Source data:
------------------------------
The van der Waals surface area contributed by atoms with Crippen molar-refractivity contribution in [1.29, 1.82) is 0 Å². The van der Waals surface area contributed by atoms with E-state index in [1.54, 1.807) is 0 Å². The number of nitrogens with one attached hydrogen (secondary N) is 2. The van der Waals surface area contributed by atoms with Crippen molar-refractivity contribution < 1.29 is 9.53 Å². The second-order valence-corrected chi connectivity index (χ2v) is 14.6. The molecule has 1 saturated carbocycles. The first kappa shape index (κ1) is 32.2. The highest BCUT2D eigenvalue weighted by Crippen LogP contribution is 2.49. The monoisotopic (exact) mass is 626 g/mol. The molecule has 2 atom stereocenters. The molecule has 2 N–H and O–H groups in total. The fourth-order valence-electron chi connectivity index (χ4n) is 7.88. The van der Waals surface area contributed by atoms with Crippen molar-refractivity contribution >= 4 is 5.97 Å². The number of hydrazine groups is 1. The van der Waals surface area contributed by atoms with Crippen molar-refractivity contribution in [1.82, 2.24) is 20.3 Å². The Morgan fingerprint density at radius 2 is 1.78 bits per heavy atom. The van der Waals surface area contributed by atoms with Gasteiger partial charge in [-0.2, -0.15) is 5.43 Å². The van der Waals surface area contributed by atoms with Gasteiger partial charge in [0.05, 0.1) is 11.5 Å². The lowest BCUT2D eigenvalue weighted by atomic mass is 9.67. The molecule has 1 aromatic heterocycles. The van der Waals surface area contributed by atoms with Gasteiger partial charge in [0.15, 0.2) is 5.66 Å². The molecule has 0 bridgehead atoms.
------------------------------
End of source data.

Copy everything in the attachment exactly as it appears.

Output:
The van der Waals surface area contributed by atoms with Crippen molar-refractivity contribution in [1.29, 1.82) is 0 Å². The van der Waals surface area contributed by atoms with E-state index in [1.54, 1.807) is 0 Å². The number of nitrogens with one attached hydrogen (secondary N) is 2. The van der Waals surface area contributed by atoms with Crippen molar-refractivity contribution < 1.29 is 9.53 Å². The second-order valence-corrected chi connectivity index (χ2v) is 14.6. The molecule has 1 saturated carbocycles. The first kappa shape index (κ1) is 32.2. The highest BCUT2D eigenvalue weighted by Crippen LogP contribution is 2.49. The monoisotopic (exact) mass is 626 g/mol. The molecule has 2 atom stereocenters. The molecule has 2 N–H and O–H groups in total. The fourth-order valence-electron chi connectivity index (χ4n) is 7.88. The van der Waals surface area contributed by atoms with Crippen molar-refractivity contribution >= 4 is 5.97 Å². The number of hydrazine groups is 1. The van der Waals surface area contributed by atoms with Crippen molar-refractivity contribution in [1.82, 2.24) is 20.3 Å². The Morgan fingerprint density at radius 2 is 1.78 bits per heavy atom. The van der Waals surface area contributed by atoms with Gasteiger partial charge in [-0.2, -0.15) is 5.43 Å². The van der Waals surface area contributed by atoms with Gasteiger partial charge in [0.05, 0.1) is 11.5 Å². The lowest BCUT2D eigenvalue weighted by atomic mass is 9.67. The molecule has 1 aromatic heterocycles. The van der Waals surface area contributed by atoms with Gasteiger partial charge in [0.15, 0.2) is 5.66 Å². The molecule has 0 bridgehead atoms.